If you’re like most gardeners, you enjoy adding new plants to your garden. Of course, continually adding new plants can get expensive pretty quickly — but propagating plants from cuttings can help you save money. Plus, there’s a better chance that these plants will do well in your garden, as their mother plant is already a thriving part of it.
What to Cut
Most plants can be propagated from cuttings, but some do better than others. Plants like butterfly bush are propagated best from softwood cuttings — i.e. the new growth that appears in the spring. Plants like gardenias, on the other hand, grow best from greenwood cuttings, which are taken from first-year new growth but aren't necessarily softwood.
Camellia does best when its cuttings are taken from semi-ripe growth, which usually appears in the fall. Finally, many shrubs grow best from dormant hardwood cuttings.
What You’ll Need
If you want to take cuttings, gather your materials beforehand. You’ll need sharp, sterile pruning scissors, shears, or a knife. If you plan to plant your cuttings right away, have containers filled with potting mix, vermiculite, or perlite on-hand. You may also be able to place the cuttings in water until they form roots. If that’s the case, fill up a Mason jar or vase with room-temperature water. Although it’s not required, a rooting hormone may help your cuttings establish themselves faster.
How to Propagate Cuttings
Always take cuttings from plants that are healthy (i.e. free of disease and without pest problems). You’ll want your cuttings to measure at least six inches long. To take one, make a clean cut just below the bud of the plant at a 45-degree angle. Sharp cutting tools are a must for this. Dull blades will only force you to crush and butcher the stems, making it harder for the plants to develop roots later on. Try to cut early in the morning, when the plant has the most moisture, and remember to take several cuttings. Some may root, and others may not. If you had plans to propagate six rosemary plants, taking eight or nine cuttings can help you achieve the desired number of plants.
Next, pull the lower leaves off of the cutting so you have about two or three inches of bare stem. You’ll also want to remove any flowers you find on it, but leave the top few leaves attached. The flowers may prevent the cutting from rooting, as the plant will waste energy developing seeds instead of roots.
Dip the bare part in a rooting hormone, if you wish. If you do use rooting hormone, avoid dipping your cuttings directly into the primary container. Instead, pour out a small amount in a separate cup and dip the cutting in that, submerging the bottom inch of the stem or so.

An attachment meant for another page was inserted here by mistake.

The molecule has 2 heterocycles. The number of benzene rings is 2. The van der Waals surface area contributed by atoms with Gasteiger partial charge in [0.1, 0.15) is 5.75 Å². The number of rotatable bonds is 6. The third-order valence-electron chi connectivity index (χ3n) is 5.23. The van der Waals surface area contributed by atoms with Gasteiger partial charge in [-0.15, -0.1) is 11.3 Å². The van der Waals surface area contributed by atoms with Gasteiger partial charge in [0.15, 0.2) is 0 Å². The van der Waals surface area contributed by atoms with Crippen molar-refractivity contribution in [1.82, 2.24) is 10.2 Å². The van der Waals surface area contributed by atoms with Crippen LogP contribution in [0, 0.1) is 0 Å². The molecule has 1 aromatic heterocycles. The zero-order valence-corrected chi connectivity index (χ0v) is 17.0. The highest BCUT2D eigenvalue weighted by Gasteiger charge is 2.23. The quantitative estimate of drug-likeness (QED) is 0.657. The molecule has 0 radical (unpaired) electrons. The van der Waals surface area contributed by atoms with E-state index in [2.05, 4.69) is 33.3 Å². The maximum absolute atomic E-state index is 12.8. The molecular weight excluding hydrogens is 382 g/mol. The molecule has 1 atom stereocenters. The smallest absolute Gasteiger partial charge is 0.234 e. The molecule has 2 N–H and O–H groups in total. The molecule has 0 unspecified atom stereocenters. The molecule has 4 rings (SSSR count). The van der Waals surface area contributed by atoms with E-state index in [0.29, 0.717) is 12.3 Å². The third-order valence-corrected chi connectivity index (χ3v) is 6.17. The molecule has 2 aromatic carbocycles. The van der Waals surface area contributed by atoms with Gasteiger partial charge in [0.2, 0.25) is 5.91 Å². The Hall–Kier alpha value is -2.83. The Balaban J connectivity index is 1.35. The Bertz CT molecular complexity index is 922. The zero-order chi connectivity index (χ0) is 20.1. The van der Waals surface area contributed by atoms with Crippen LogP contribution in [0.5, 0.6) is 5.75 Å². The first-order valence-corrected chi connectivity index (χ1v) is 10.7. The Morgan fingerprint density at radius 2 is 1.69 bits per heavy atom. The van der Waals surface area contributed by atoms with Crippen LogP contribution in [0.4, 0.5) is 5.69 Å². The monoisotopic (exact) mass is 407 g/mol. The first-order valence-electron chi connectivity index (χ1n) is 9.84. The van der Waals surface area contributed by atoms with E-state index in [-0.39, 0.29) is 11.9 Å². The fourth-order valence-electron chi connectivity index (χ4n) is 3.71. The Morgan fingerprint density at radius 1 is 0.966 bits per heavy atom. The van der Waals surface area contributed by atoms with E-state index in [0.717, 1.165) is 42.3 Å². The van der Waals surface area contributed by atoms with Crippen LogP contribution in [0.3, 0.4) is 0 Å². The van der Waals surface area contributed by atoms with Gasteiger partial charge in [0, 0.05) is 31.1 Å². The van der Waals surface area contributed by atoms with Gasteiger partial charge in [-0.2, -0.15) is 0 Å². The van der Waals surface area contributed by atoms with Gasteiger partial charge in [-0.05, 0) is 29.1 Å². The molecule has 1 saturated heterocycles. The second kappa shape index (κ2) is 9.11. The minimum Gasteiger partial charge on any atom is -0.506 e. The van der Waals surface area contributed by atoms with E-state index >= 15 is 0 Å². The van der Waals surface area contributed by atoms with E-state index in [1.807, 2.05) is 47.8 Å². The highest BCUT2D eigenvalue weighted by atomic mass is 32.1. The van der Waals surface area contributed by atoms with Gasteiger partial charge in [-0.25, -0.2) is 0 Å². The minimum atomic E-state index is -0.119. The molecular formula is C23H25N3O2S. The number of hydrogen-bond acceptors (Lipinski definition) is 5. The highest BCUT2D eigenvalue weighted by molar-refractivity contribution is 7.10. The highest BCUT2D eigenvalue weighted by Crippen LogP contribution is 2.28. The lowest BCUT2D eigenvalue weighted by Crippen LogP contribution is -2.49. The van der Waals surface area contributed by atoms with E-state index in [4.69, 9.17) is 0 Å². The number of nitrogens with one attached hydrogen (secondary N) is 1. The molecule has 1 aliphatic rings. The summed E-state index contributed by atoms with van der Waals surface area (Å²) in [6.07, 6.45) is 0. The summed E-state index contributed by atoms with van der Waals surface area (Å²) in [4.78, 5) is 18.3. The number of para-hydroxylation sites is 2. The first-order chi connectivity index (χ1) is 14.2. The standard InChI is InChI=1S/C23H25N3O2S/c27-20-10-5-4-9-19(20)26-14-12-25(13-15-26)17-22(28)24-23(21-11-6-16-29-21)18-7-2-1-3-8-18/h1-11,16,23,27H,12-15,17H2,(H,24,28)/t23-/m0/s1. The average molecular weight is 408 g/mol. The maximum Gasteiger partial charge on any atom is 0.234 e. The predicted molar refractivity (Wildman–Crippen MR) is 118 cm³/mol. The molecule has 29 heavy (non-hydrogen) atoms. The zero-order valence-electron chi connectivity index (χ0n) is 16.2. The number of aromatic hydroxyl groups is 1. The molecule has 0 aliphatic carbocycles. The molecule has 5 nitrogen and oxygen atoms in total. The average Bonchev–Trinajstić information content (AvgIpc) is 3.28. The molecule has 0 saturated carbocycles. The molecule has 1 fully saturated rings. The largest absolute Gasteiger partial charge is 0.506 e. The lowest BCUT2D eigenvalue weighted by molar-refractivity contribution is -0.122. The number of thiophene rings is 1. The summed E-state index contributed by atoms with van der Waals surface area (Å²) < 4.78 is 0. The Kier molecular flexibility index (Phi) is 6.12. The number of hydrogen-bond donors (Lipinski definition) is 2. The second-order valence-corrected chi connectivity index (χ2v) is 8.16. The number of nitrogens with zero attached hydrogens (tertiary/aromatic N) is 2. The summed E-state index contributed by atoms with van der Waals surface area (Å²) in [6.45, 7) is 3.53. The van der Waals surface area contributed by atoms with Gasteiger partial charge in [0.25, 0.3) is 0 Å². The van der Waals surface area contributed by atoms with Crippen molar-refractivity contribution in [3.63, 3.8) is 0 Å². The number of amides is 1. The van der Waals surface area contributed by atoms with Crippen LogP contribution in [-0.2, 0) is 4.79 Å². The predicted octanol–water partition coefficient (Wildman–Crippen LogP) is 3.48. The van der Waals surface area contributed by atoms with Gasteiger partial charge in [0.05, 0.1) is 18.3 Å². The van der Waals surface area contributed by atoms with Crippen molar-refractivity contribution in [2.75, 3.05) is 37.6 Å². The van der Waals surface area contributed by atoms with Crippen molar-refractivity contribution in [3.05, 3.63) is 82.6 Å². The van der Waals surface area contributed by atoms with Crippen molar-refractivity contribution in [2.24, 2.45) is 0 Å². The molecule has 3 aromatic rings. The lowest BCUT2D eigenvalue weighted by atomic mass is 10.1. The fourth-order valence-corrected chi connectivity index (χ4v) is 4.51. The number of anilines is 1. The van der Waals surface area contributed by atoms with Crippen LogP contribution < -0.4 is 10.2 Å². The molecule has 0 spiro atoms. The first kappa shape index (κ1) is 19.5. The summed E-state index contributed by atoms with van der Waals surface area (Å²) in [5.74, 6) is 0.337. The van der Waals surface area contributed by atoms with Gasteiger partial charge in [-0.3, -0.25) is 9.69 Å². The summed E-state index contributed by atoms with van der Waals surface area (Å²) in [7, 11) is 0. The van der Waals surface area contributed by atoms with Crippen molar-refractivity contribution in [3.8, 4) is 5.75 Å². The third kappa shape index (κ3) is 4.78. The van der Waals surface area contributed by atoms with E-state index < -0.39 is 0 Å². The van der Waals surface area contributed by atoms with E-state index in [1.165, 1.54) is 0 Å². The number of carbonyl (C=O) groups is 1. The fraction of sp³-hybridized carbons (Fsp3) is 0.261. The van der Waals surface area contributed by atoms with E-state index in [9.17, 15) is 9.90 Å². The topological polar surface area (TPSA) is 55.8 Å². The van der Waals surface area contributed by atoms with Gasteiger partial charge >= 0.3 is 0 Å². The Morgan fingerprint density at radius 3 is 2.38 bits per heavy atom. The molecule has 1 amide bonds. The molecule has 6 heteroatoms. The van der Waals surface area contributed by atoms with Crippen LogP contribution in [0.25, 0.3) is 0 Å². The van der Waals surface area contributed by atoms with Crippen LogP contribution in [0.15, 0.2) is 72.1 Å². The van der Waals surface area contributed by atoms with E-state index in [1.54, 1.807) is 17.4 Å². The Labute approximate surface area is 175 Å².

Now you’re ready to place the cuttings in a container. Use a pencil to make holes in the soil for all of your them. This will prevent any of the rooting hormones from coming off. Depending on the size of the pot you use, you may be able to root several cuttings in yours at once. Press the soil around them and then water them. Cover each one with a cloche to help it root.
Alternatively, place the entire pot in a clear plastic bag and close the top (just make sure it has enough air). This acts like a mini-greenhouse by keeping moisture and humidity in. Place the pot in a warm, sunny spot that’s out of direct sunlight.
If you keep your cuttings in a Mason jar of water, consider moving them to a spot that gets indirect sun and changing their water regularly. The benefit of placing them in water before you place them in a container with soil is that it allows you to ensure that your cuttings have grown roots before you plant them. Nonetheless, you should keep in mind that not all plants will do well being placed in water first.
Replant Cuttings Once Roots Have Developed
When the cuttings have developed roots, you’ll want to replant them in a new container with moist potting soil. If you placed them in water originally, it’ll be easy to see when they;ve developed roots. If you placed them in soil first, just give them a tug to see if their roots have formed. Cuttings that are ready to replant will give you some resistance. Those that slide right out should be left alone for a few more weeks.
Since it takes time for cuttings to form roots, it's important be patient. Even after you’ve replanted them i,n bigger containers, keep an eye on them until they’re fully established. Look for dropped leaves, pest infestations or signs of disease. If they appear healthy after a few months, harden them off to plant them outside in the garden.